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Why creating a diverse workforce may mean ripping up the rule book

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The business case for diversity is well established. Over the last year, the increased focus on race and ethnicity has led many companies to realise that their current policies and approach to diversity and inclusion (D&I) have not gone far enough.

Our employees and customers are telling us it’s no longer sufficient for boards to focus targets on gender diversity alone.

2020 saw a number of organisations lead the way in publishing targets to improve ethnic diversity. But what has become clear to a growing number of business leaders and HR professionals is that we need to change the way we look at, and track, the diversity of an organisation in its broadest sense.

In talking to our employees and expert external partners, we have come to understand that to create a truly diverse workforce,we must acknowledge that sometimes when you set a target for one group you can become so focused on it you inadvertently create barriers for other minority groups. This is why more D&I policies now look carefully at how targets and policies intersect.

With this in mind, over the last year my team, with the support of our CEO, Debbie Crosbie and the rest of the leadership team, TSB has carried out an extensive piece of work to identify our own gaps and reassess our diversity and inclusion goals across: Black, Asian and minority ethnic groups, disability, gender and LGBT+ representation. We have also started taking a more holistic approach to improving social mobility.

Our approach goes further than simply setting individual gender balance or ethnicity targets, and instead looks to tackle inclusion in the round. I know this is something that many businesses are grappling with, so in recognising some of the support we’ve had, I’d like to share our top three learnings from this process.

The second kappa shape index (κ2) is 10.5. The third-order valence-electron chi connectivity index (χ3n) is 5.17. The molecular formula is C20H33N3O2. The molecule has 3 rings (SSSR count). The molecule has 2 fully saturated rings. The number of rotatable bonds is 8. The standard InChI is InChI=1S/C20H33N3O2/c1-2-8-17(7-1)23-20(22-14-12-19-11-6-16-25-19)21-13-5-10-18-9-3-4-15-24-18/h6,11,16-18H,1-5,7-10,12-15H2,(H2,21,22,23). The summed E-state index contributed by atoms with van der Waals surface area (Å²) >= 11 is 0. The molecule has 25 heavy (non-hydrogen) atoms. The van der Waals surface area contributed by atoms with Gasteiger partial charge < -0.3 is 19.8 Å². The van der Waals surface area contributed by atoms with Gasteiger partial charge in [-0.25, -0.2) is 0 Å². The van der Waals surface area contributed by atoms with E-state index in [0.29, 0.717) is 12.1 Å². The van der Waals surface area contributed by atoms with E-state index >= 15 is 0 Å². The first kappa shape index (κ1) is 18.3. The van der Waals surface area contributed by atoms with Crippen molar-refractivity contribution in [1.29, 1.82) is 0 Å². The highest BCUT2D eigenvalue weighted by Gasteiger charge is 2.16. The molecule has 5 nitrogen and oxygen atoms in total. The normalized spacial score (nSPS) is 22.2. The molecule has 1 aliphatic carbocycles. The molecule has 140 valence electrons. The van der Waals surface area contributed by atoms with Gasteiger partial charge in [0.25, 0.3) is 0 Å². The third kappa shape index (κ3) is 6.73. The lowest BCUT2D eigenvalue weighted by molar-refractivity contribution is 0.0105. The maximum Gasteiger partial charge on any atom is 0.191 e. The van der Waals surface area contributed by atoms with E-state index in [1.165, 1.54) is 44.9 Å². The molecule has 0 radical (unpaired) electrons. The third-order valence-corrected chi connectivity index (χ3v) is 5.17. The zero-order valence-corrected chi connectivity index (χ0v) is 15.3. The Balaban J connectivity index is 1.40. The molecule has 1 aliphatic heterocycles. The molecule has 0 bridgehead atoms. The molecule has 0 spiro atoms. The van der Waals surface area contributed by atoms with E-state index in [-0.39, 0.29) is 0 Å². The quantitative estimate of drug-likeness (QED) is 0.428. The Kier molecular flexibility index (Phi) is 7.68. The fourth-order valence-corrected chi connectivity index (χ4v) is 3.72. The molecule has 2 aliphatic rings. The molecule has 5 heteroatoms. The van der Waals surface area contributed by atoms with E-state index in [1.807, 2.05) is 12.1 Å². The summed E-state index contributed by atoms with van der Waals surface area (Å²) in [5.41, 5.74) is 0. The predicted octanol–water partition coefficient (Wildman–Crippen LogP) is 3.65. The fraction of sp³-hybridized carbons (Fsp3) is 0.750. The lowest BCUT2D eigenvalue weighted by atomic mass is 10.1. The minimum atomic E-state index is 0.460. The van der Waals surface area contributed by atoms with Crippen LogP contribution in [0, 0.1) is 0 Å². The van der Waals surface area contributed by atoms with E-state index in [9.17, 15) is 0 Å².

Test your thinking on internal and external stakeholders

Any business planning to strengthen its D&I policies should start by listening to its own people. Having honest, open conversation with colleagues with diverse backgrounds and perspectives has helped us to shape, test and retest our approach.

But it is, of course, just as important to also test your thinking on external stakeholders. At TSB, as part of our process for setting our new policy, we engaged with thought-leaders from outside the bank. They not only shared their perspectives which informed our thinking but also, importantly, challenged us on our approach and made us accountable.

 

You will only achieve real change if you take your people with you

A common problem faced by HR professionals is the difficulty of accessing the data needed to make informed D&I policy decisions. Beyond the most commonplace information pertaining to gender, companies have not historically collected data on ethnicity or sexual orientation- making it impossible not only to assess the issue but also to track it going forward.

We all know that people can be hesitant about sharing their data, so it is crucial to fully explain why this is necessary and demonstrate the benefits that their involvement brings not only for themselves but for the culture of the company as a whole.

At TSB, we now involve all our people leaders in our plans and have incorporated D&I training into our curriculum for all line managers. We’re hopeful that these initiatives will help foster a culture within which open and informed conversations about diversity and inclusion and inclusive behaviours become commonplace.

 

Be prepared to make hard decisions and adjustments to existing policy

It soon became clear to us that if we were to make a real difference in the long-term, we would need to change the way we were doing things, which would occasionally impact previously established targets.

Achieving gender balance remains a core commitment for TSB and we’ve made good progress. But our data and employee experiences tell us that if we want to drive improved outcomes for all minority groups, we may need to accept slightly slower progress on gender balance in the short-term.

This is not about backing away from our ambition, but reassessing what a truly inclusive organisation looks like and how to make sustainable change.

To make this a reality we’ve reviewed and revised our D&I policies. This has involved making some difficult decisions. However, this was necessary if we are to affect real change at the scale and breadth our people expect.

While we are proud to have embarked on this journey with a commitment to represent all groups, we are only at the beginning of creating a truly diverse and inclusive workplace and it's now up to us to show that our words lead to action.

 

Liz Ashford is HR director of TSB

 


Further reading

Number of black FTSE 100 leaders drops to zero

How HR can improve LGBT+ employees' access to international assignments

Why now is not the time to scrap unconscious bias training